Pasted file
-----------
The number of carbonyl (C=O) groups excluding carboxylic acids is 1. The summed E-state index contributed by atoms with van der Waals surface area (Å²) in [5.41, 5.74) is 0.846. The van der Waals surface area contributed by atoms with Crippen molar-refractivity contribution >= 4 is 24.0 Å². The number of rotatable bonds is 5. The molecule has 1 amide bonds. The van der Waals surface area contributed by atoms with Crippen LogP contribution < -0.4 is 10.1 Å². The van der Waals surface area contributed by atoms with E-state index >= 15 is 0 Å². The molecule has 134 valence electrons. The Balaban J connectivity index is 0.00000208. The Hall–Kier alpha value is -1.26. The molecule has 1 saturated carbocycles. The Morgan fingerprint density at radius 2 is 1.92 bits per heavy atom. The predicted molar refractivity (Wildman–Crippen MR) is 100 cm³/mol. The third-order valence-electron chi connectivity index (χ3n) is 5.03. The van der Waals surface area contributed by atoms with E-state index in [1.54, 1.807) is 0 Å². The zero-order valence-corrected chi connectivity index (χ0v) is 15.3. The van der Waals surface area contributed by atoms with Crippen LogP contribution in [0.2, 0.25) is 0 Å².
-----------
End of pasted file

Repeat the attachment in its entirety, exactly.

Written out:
The number of carbonyl (C=O) groups excluding carboxylic acids is 1. The summed E-state index contributed by atoms with van der Waals surface area (Å²) in [5.41, 5.74) is 0.846. The van der Waals surface area contributed by atoms with Crippen molar-refractivity contribution >= 4 is 24.0 Å². The number of rotatable bonds is 5. The molecule has 1 amide bonds. The van der Waals surface area contributed by atoms with Crippen LogP contribution < -0.4 is 10.1 Å². The van der Waals surface area contributed by atoms with E-state index >= 15 is 0 Å². The molecule has 134 valence electrons. The Balaban J connectivity index is 0.00000208. The Hall–Kier alpha value is -1.26. The molecule has 1 saturated carbocycles. The Morgan fingerprint density at radius 2 is 1.92 bits per heavy atom. The predicted molar refractivity (Wildman–Crippen MR) is 100 cm³/mol. The third-order valence-electron chi connectivity index (χ3n) is 5.03. The van der Waals surface area contributed by atoms with E-state index in [1.54, 1.807) is 0 Å². The zero-order valence-corrected chi connectivity index (χ0v) is 15.3. The van der Waals surface area contributed by atoms with Crippen LogP contribution in [0.2, 0.25) is 0 Å².